The Acceptance of Autotune
In 1997, a new recording device was launched that made it easy to correct any slightly flat or sharp notes of singers. The device was called Auto-Tune, and it immediately became popular with record producers and recording engineers, as they didn’t have to record a track over and over until it was sung perfectly.
The device was a filter that tuned the note of a singer up or down until it reached the correct note of a given key. As the producers played around with the device, they found that it created a somewhat robotic sound to a voice undergoing ‘auto-tuning’.
Rather than keep the device secret to preserve the vanity and fragile egos of singing stars, one of the stars recorded a song that brought the device into the public eye. Cher’s “Believe” turned the Auto-Tune from a nondescript gadget in a recording studio to an onstage device used by pop, hip-hop and rap artists to add color and texture to their vocals (and to make sure they sang in the correct pitch).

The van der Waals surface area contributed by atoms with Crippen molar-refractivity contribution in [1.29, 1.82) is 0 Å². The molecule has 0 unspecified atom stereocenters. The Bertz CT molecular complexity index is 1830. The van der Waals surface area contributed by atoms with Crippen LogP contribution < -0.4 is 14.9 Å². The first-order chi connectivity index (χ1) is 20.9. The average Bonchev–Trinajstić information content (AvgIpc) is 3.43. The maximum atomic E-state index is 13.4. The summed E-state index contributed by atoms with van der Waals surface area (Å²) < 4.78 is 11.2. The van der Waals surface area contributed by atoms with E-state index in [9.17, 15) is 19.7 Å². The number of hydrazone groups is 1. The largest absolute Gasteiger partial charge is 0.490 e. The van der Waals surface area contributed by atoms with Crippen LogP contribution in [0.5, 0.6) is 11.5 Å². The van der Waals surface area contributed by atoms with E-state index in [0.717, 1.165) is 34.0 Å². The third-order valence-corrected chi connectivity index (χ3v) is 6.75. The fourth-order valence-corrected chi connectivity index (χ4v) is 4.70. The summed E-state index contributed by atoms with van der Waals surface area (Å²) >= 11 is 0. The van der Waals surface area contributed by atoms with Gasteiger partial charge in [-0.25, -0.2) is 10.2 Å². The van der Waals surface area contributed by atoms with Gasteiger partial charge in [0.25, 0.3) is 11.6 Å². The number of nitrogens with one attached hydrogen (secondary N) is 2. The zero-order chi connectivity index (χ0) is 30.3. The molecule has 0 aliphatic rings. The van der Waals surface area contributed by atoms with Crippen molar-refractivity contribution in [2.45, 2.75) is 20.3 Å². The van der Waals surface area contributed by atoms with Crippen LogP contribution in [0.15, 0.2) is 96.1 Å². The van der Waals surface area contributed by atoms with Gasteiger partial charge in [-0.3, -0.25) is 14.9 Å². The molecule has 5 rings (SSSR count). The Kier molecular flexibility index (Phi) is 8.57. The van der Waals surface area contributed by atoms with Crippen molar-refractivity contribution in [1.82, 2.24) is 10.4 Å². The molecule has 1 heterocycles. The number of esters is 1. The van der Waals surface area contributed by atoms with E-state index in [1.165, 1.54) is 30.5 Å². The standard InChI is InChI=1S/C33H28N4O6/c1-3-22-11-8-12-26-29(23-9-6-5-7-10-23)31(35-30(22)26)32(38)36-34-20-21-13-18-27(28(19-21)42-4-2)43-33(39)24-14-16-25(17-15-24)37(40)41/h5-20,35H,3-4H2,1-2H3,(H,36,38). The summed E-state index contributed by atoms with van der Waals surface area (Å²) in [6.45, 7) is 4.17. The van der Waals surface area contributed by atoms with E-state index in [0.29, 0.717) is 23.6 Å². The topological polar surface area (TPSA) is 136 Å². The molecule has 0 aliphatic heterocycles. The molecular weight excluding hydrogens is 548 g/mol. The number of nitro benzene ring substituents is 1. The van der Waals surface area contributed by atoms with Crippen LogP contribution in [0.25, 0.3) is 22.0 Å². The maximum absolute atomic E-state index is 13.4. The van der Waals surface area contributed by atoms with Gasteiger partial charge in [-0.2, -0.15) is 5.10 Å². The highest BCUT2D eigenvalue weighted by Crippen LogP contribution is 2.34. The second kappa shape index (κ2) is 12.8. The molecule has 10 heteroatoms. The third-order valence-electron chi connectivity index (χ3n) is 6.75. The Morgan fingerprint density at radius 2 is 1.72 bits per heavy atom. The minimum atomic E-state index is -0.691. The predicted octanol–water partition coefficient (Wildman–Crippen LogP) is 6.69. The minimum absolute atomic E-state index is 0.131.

Autotune was Controversial
It’s been 20 years since “Believe” was released and swiftly reached the top of the charts. The use of Auto-Tune caused a storm of controversy that wasn’t directed at Cher particularly. Everyone knew that she could sing. But rising young singers that displayed a lot of natural talent were listened to closely to try and detect whether they were using Auto-Tune or not.
Luckily for these singers, Auto-Tune imparts a certain sound to a voice that can be picked up by a lot of listeners once they’ve heard the device enough times. In other words, it failed at its primary function of correcting the ‘off’ notes of singers. Auto-Tune added its own colors as well. This ‘failure’ was part of the reason for its ultimate success in the music business.